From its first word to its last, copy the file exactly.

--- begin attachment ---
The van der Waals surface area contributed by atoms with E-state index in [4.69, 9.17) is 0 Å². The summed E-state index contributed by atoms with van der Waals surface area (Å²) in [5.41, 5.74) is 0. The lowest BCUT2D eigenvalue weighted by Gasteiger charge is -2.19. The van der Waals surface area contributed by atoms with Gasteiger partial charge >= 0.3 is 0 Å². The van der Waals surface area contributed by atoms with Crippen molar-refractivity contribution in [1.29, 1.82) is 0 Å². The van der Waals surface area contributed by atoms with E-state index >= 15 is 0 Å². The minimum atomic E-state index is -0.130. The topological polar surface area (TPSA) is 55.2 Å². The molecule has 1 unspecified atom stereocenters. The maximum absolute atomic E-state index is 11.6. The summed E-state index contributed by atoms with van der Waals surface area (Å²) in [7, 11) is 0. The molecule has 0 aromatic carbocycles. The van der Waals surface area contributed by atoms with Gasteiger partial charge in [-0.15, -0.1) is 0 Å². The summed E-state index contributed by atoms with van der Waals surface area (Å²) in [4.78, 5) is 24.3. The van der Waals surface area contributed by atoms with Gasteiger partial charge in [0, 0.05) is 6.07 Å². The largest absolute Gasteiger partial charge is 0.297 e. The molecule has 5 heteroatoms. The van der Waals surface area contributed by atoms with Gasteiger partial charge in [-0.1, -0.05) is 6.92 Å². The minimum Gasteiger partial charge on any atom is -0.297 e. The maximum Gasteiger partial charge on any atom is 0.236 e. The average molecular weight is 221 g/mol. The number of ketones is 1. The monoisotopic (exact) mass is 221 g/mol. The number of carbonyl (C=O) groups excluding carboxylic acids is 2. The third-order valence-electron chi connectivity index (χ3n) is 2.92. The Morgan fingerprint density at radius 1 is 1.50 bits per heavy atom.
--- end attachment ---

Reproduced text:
The van der Waals surface area contributed by atoms with E-state index in [4.69, 9.17) is 0 Å². The summed E-state index contributed by atoms with van der Waals surface area (Å²) in [5.41, 5.74) is 0. The lowest BCUT2D eigenvalue weighted by Gasteiger charge is -2.19. The van der Waals surface area contributed by atoms with Gasteiger partial charge >= 0.3 is 0 Å². The van der Waals surface area contributed by atoms with Crippen molar-refractivity contribution in [1.29, 1.82) is 0 Å². The van der Waals surface area contributed by atoms with E-state index >= 15 is 0 Å². The minimum atomic E-state index is -0.130. The topological polar surface area (TPSA) is 55.2 Å². The molecule has 1 unspecified atom stereocenters. The maximum absolute atomic E-state index is 11.6. The summed E-state index contributed by atoms with van der Waals surface area (Å²) in [7, 11) is 0. The molecule has 0 aromatic carbocycles. The van der Waals surface area contributed by atoms with Gasteiger partial charge in [-0.15, -0.1) is 0 Å². The summed E-state index contributed by atoms with van der Waals surface area (Å²) in [4.78, 5) is 24.3. The van der Waals surface area contributed by atoms with Gasteiger partial charge in [0, 0.05) is 6.07 Å². The largest absolute Gasteiger partial charge is 0.297 e. The molecule has 5 heteroatoms. The van der Waals surface area contributed by atoms with Gasteiger partial charge in [-0.1, -0.05) is 6.92 Å². The minimum Gasteiger partial charge on any atom is -0.297 e. The maximum Gasteiger partial charge on any atom is 0.236 e. The average molecular weight is 221 g/mol. The number of ketones is 1. The monoisotopic (exact) mass is 221 g/mol. The number of carbonyl (C=O) groups excluding carboxylic acids is 2. The third-order valence-electron chi connectivity index (χ3n) is 2.92. The Morgan fingerprint density at radius 1 is 1.50 bits per heavy atom.